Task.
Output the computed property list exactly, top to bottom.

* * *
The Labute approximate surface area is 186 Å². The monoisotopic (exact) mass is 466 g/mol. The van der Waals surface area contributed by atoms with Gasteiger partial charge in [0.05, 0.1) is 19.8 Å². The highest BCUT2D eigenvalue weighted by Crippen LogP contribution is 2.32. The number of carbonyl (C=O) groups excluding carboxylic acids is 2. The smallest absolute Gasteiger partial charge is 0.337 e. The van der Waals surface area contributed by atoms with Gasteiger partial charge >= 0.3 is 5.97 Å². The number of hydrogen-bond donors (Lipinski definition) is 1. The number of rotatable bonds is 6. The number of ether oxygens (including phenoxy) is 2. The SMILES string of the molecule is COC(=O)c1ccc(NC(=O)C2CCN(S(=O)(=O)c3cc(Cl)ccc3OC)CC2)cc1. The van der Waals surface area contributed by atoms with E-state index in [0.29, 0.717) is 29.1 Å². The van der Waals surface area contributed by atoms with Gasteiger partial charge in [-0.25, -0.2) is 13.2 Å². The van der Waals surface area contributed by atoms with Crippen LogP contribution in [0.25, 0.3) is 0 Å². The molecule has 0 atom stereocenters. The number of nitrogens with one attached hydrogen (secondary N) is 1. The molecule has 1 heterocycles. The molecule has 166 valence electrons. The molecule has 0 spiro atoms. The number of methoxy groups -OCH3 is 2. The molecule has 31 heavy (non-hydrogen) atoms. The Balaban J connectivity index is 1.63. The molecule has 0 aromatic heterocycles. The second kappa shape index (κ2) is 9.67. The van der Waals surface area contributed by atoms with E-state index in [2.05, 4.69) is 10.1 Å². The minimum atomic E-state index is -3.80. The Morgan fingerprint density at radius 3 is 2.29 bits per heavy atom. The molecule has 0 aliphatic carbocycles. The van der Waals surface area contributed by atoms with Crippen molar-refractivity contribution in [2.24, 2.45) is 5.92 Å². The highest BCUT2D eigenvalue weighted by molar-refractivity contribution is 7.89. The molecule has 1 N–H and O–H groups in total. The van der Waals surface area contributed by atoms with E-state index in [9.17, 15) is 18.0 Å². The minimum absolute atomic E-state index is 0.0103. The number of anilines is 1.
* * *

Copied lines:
The Labute approximate surface area is 186 Å². The monoisotopic (exact) mass is 466 g/mol. The van der Waals surface area contributed by atoms with Gasteiger partial charge in [0.05, 0.1) is 19.8 Å². The highest BCUT2D eigenvalue weighted by Crippen LogP contribution is 2.32. The number of carbonyl (C=O) groups excluding carboxylic acids is 2. The smallest absolute Gasteiger partial charge is 0.337 e. The van der Waals surface area contributed by atoms with Gasteiger partial charge >= 0.3 is 5.97 Å². The number of hydrogen-bond donors (Lipinski definition) is 1. The number of rotatable bonds is 6. The number of ether oxygens (including phenoxy) is 2. The SMILES string of the molecule is COC(=O)c1ccc(NC(=O)C2CCN(S(=O)(=O)c3cc(Cl)ccc3OC)CC2)cc1. The van der Waals surface area contributed by atoms with E-state index in [0.29, 0.717) is 29.1 Å². The van der Waals surface area contributed by atoms with Gasteiger partial charge in [-0.25, -0.2) is 13.2 Å². The van der Waals surface area contributed by atoms with Crippen LogP contribution in [0.25, 0.3) is 0 Å². The molecule has 0 atom stereocenters. The number of nitrogens with one attached hydrogen (secondary N) is 1. The molecule has 1 heterocycles. The molecule has 166 valence electrons. The molecule has 0 spiro atoms. The number of methoxy groups -OCH3 is 2. The molecule has 31 heavy (non-hydrogen) atoms. The Balaban J connectivity index is 1.63. The molecule has 0 aromatic heterocycles. The second kappa shape index (κ2) is 9.67. The van der Waals surface area contributed by atoms with E-state index in [2.05, 4.69) is 10.1 Å². The minimum atomic E-state index is -3.80. The Morgan fingerprint density at radius 3 is 2.29 bits per heavy atom. The molecule has 0 aliphatic carbocycles. The van der Waals surface area contributed by atoms with Crippen molar-refractivity contribution in [2.24, 2.45) is 5.92 Å². The highest BCUT2D eigenvalue weighted by molar-refractivity contribution is 7.89. The molecule has 1 N–H and O–H groups in total. The van der Waals surface area contributed by atoms with E-state index in [9.17, 15) is 18.0 Å². The minimum absolute atomic E-state index is 0.0103. The number of anilines is 1.